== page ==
(William Adams) #34

As much as I’d like for Carbide Create to be the perfect drawing program (I keep arguing for all of Freehand’s features), it seems to be the intent to keep it reasonably straight-forward and simple to use — I’m frankly surprised the Bezier curve tool got added.

That said, there are lots of other options for drawing programs, my suggestions w/ notes:

Commercial:

  • Freehand — if you have a machine which will run it, and can find a license for a reasonably recent version, there’s nothing which can beat it for efficiency, productivity and elegance
  • Serif’s Affinity Designer — hard to beat for the price — I’d probably break down and license it if it would run on my unfortunately 32-bit tablet. EDIT: when I got my Samsung Galaxy Book 12, I bought a license — debating getting Affinity Photo
  • Adobe Illustrator — if you have a license for Creative Cloud, or an old license, and can put up with it, use it
  • CorelDraw — it’s come a long way from the days when it was the app coded by a SCSI hardware manufacturer for their art department

Opensource:

  • Inkscape — even if you’re using some other tool, you’ll want this to open / convert files
  • Cenon — (Mac OS X) nifty CAD tool from the NeXTstep days making the leap to opensource drawing application. Interestingly, they have a commercial CAM module and do their own line of CNC machines?
  • METAPOST/Asymptote/METAGRAF/IPE — if you’re using LaTeX, use a familiar tool

Some additional links at:

If anyone is curious about any other drawing tools, or has some specific question, I’d be glad to address it in another thread.


(Andrew Van Lahr) #35

Really my only complaint about the SO3 (I just have the regular small one): it won’t fit a 2x2’ sheet of MDF from the hardware store. You need to cut about 1-2" off to get it fit. Which pretty much means you’re going to be cutting stock to fit.

As other people have said, work-holding and dust management are the two massive things you will need to do to really start making use of your SO3, I looked at what other people had done ahead of time, and kinda copied/stole where I needed to. I’ve added them into my github library:

The dust-shoe just requires some material to be stapled around the outside. I have almost unlimited quantities of this rubberized nylon material, I made a skirt, and then cut it into strips after attaching it. Then stuffed my vaccum cleaner into the other hole. It helps an amazing amount, it probably knocks 95% of the dust out, there is still about 5% remaining.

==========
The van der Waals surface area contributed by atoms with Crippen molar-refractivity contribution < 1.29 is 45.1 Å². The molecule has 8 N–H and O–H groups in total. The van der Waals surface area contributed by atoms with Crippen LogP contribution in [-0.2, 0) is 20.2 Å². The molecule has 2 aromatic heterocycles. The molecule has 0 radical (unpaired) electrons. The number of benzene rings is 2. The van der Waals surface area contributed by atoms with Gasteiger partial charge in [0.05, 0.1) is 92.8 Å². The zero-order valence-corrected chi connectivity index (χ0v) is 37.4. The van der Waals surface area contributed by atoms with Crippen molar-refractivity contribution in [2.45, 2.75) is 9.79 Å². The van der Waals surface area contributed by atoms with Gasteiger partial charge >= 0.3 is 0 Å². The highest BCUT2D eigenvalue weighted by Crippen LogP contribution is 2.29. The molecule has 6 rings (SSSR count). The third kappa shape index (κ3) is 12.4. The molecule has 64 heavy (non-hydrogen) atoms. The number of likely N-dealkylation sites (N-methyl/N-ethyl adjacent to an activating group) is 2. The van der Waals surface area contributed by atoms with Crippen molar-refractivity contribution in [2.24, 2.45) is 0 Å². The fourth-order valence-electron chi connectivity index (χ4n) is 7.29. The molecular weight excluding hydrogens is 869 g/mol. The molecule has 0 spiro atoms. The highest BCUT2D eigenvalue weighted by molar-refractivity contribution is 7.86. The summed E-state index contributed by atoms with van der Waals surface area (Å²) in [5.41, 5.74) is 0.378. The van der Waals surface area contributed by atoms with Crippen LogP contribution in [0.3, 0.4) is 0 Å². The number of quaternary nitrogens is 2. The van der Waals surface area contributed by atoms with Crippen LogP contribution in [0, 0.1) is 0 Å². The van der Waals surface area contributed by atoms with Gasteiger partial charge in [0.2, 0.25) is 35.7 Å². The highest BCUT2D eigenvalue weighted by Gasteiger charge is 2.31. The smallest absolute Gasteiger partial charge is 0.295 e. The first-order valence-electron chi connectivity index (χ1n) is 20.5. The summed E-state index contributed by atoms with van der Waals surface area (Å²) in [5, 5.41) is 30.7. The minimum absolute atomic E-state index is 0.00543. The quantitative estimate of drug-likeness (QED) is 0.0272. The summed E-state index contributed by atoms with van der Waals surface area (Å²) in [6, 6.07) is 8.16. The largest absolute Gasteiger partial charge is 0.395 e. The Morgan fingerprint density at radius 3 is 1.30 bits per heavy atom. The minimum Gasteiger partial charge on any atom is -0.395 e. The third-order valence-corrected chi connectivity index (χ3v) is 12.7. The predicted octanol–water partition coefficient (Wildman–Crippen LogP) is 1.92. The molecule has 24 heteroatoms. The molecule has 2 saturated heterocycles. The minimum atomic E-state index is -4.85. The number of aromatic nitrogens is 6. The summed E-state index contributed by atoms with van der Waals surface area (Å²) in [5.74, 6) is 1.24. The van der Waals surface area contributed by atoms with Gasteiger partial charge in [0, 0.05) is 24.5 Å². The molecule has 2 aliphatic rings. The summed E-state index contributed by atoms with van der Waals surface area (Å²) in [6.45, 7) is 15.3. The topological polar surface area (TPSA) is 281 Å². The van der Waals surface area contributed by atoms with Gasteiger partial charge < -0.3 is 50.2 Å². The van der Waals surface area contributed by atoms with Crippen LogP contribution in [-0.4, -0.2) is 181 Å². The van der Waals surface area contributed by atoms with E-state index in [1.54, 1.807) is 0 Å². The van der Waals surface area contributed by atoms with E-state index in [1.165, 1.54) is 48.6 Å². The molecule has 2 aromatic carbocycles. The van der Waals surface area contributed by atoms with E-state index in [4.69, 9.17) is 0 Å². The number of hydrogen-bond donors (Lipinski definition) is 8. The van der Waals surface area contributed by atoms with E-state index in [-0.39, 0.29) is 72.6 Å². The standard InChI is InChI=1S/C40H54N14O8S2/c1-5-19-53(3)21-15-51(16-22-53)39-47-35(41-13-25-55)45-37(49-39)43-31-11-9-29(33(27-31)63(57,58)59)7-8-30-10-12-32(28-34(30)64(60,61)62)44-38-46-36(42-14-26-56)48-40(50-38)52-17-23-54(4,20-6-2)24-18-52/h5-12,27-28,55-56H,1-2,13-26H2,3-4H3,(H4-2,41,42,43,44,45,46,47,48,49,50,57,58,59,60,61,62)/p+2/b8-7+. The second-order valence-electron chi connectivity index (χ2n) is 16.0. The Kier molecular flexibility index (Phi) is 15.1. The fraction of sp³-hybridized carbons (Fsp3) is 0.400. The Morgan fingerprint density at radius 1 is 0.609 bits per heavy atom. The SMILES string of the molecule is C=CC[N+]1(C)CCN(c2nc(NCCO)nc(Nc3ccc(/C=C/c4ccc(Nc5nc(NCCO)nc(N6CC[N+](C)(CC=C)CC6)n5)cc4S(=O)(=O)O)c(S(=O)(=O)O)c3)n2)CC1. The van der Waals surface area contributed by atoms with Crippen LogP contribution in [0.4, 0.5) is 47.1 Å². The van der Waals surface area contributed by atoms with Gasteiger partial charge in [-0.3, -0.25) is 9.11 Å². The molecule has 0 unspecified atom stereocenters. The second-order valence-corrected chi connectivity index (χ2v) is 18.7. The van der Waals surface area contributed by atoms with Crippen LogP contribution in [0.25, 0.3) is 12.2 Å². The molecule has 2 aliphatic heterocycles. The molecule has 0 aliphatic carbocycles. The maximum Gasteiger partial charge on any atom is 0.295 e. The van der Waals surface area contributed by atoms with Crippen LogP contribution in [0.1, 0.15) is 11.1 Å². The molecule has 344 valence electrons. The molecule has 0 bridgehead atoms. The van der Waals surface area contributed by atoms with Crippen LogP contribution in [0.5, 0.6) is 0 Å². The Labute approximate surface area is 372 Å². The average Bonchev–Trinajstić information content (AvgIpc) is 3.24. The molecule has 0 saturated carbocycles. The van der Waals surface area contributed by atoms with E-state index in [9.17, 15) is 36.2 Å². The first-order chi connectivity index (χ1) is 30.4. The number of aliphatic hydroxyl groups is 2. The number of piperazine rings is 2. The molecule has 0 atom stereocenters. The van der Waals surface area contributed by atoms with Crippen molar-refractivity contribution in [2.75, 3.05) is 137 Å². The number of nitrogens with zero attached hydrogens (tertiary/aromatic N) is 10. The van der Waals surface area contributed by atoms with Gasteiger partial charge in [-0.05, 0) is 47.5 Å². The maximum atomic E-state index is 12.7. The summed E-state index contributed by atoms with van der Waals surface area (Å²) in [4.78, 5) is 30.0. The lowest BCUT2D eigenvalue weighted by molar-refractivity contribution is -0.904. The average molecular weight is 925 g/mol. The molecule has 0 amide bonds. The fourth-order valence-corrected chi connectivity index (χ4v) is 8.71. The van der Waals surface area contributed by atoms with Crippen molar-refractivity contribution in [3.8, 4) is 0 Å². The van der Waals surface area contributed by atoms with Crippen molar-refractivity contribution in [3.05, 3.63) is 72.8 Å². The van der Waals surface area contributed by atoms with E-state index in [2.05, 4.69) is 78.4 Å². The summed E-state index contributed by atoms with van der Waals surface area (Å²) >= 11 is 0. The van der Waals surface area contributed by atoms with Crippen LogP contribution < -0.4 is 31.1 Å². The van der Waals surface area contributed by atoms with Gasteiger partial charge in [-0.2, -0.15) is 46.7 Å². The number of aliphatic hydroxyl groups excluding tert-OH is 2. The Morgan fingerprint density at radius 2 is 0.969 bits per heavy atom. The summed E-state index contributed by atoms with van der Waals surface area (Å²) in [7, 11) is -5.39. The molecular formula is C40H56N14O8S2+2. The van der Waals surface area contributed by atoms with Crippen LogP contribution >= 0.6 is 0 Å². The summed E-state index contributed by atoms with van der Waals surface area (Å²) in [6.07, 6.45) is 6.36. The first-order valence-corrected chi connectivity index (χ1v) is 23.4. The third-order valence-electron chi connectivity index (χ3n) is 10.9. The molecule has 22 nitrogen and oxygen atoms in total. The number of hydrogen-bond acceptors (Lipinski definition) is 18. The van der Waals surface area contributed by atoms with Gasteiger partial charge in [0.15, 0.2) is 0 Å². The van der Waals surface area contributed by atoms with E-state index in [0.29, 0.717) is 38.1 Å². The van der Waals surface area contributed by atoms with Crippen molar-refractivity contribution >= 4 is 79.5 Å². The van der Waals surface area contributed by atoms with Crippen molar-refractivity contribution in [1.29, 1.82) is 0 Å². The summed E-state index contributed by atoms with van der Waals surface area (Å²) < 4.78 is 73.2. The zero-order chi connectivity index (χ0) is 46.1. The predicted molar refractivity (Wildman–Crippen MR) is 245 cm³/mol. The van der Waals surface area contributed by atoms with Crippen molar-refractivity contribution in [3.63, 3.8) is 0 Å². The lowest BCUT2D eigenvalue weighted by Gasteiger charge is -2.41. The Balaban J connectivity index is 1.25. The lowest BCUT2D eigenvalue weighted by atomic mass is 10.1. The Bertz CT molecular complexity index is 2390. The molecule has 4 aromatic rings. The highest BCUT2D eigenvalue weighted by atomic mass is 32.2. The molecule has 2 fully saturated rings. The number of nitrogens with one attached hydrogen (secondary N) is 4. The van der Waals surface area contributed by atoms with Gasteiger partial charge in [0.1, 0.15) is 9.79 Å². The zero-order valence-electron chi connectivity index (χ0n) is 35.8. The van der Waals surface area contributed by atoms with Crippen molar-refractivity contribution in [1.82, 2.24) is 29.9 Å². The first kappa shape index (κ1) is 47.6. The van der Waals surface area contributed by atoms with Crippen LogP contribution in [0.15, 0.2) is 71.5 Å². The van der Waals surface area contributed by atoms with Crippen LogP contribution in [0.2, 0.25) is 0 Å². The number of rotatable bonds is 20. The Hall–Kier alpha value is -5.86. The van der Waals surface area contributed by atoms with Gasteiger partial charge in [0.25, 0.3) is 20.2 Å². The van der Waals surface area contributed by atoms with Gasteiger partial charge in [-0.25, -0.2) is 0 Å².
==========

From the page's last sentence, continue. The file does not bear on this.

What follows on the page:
The spoilboard I created is just another part that goes on top of the one the machine ships with, I didn’t want to drill a bunch of holes in mine, just enough holes to hold my other board on.

There are threaded inserts you can buy, home depot sells them, they’re kinda terrible, but they do work, however for some god aweful reason they are only available in 20mm length, but the max thickness of MDF you can easily find is like .73" (20mm is ~.78" so they always stick out, so you either have to grind them flat, or layer boards up, really annoying (not C3D’s fault tho).

The big thing, if all this is new to you, is learn how to think of everything as a “toolchain” meaning each process is done by a specific tool, in a specific order, so

Design -> Toolpath -> Controller interface -> routing

Is kinda the basic of the process, and each is a specific skill.


(Jerome Aarestad) #36

I too like to own the software, however, the times are changing. Developing software is very expensive. Companies cannot meet their initial investment by just selling their software. As you use their product they wish to get paid a little bit. They need constant revenues. Microsoft has office 365, Adobe has gone the same route. While you can purchase and own a license for Solidworks and the product is resident on your computer, your have to pay an annual fee of $1000 to $3000 to receive upgrades and be able to open new files created by other companies. As resident or cloud based software reaches a user base of 100,000, it becomes a very valuable asset to the company and the plug will not be pulled. Software created by companies who do not reach financial success is the software that will go away. If you make a living using software you should expect to pay what is necessary to mitigate the associated risks.